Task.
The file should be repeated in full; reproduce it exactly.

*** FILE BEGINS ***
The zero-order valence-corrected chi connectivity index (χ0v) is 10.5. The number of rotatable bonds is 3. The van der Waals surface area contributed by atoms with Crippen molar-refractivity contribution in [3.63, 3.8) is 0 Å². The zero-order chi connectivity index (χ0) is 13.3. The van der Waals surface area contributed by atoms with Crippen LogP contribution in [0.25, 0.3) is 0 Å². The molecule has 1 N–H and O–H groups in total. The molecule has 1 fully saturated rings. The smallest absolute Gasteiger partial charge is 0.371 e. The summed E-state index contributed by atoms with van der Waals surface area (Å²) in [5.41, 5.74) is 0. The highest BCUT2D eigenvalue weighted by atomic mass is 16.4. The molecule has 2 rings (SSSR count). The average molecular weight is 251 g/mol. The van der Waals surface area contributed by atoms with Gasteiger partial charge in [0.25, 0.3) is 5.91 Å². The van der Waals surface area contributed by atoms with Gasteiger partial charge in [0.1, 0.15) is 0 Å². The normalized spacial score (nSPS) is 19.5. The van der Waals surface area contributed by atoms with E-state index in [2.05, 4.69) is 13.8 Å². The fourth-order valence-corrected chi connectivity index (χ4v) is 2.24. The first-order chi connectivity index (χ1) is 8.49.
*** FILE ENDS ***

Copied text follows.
The zero-order valence-corrected chi connectivity index (χ0v) is 10.5. The number of rotatable bonds is 3. The van der Waals surface area contributed by atoms with Crippen molar-refractivity contribution in [3.63, 3.8) is 0 Å². The zero-order chi connectivity index (χ0) is 13.3. The van der Waals surface area contributed by atoms with Crippen LogP contribution in [0.25, 0.3) is 0 Å². The molecule has 1 N–H and O–H groups in total. The molecule has 1 fully saturated rings. The smallest absolute Gasteiger partial charge is 0.371 e. The summed E-state index contributed by atoms with van der Waals surface area (Å²) in [5.41, 5.74) is 0. The highest BCUT2D eigenvalue weighted by atomic mass is 16.4. The molecule has 2 rings (SSSR count). The average molecular weight is 251 g/mol. The van der Waals surface area contributed by atoms with Gasteiger partial charge in [0.25, 0.3) is 5.91 Å². The van der Waals surface area contributed by atoms with Gasteiger partial charge in [0.1, 0.15) is 0 Å². The normalized spacial score (nSPS) is 19.5. The van der Waals surface area contributed by atoms with E-state index in [2.05, 4.69) is 13.8 Å². The fourth-order valence-corrected chi connectivity index (χ4v) is 2.24. The first-order chi connectivity index (χ1) is 8.49.